And what about GDP growth? Is the economy really booming? Nope.
Economists are betting that the second quarter will be good — with growth maybe even over 4%.
But single-quarter readings are useless. One quarter, during the Obama years, showed GDP growth at 5%. Another ‘printed’ at over 4%. Later, both regressed to the mean.
The economy has been slowing for at least 30 years. Our hypothesis is that it is being held back by age, debt, regulation, and the Deep State’s win-lose deals.
And if we look at un-fake indicators — those that can’t be diddled, such as final sales, Social Security, and income tax receipts — we see that the drag continues. None of these measures show a break from the trends of the Obama years.
But what about the tax cut? Wasn’t that supposed to light a fire under the economy? And what about the trade war? Wasn’t that supposed to bring jobs back to the US?
Isn’t there something in that half-full glass to make America great again…or at the very least, to make stocks more valuable?
Perhaps stock market investors see something we don’t. All we see are cheap tricks, scams, and black magic.
The tax cut, for example, does not seem to be stimulating the economy at all. Instead, as expected, most of the corporate tax savings is going into share buybacks, initial public offerings, and corporate mergers.
Bloomberg has the details:
‘Corporate America is set to shower investors with a record surge of cash.
‘Between buybacks, dividends, and merger activities, companies are poised to plow $2.5 trillion into the stock market this year, according to UBS Group AG. The buying spree is equivalent to 10 percent of the S&P 500’s market capitalization, easily outstripping prior records.’
It suggests that companies have nothing better to do with their money than give it back to investors.
They apparently see no sales growth to justify factory expansion or additional hiring. And without that capital investment, there is no reason to expect an increase in productivity or wages.
Instead, the net effect of the tax cut should be to amplify the trends of the last 30 years — increasing debt levels, shifting more resources to the wealthiest part of the population, and reducing the real growth of the Main Street economy.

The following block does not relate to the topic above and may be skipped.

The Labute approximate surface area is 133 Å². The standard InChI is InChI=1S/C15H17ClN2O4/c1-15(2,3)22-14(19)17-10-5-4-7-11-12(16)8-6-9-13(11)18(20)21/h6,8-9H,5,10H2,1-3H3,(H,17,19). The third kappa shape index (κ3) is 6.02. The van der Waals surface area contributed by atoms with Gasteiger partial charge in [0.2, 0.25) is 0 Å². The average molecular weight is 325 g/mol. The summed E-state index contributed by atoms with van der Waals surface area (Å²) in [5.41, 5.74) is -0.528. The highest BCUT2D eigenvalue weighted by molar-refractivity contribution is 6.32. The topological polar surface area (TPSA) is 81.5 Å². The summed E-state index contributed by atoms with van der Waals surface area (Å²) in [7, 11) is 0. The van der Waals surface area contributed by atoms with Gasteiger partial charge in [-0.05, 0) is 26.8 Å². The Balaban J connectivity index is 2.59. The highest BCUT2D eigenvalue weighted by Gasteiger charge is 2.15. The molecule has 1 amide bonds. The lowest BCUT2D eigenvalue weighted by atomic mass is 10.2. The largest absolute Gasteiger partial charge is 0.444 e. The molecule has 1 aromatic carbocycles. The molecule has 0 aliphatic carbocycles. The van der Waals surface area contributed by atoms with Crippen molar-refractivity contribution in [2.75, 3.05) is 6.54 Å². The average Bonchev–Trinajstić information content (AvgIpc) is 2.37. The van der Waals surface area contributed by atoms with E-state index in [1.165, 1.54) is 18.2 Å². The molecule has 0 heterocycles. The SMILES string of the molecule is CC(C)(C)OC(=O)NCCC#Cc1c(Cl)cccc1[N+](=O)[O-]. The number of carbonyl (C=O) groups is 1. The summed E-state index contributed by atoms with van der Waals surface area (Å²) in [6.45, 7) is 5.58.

As for the trade war, so far, it has had the curious effect of moving export sales forward, as buyers and sellers hastened to beat the deadline.
The US trade balance took an unexpected jump as soybeans, in particular, were rushed to China last month.
But that blip has already disappeared. And now we are faced with the reality of a trade war — with lower sales, lower profits, and an even more sluggish economy.
More broadly, almost everything in that half-full glass — except the air — is either a lame misconception or an outright fraud.
Since founding Agora Inc. in 1979, Bill Bonner has found success and garnered camaraderie in numerous communities and industries. A man of many talents, his entrepreneurial savvy, unique writings, philanthropic undertakings, and preservationist activities have all been recognized and awarded by some of America’s most respected authorities. Along with Addison Wiggin, his friend and colleague, Bill has written two New York Times best-selling books, Financial Reckoning Day and Empire of Debt. Both works have been critically acclaimed internationally. With political journalist Lila Rajiva, he wrote his third New York Times best-selling book, Mobs, Messiahs and Markets, which offers concrete advice on how to avoid the public spectacle of modern finance.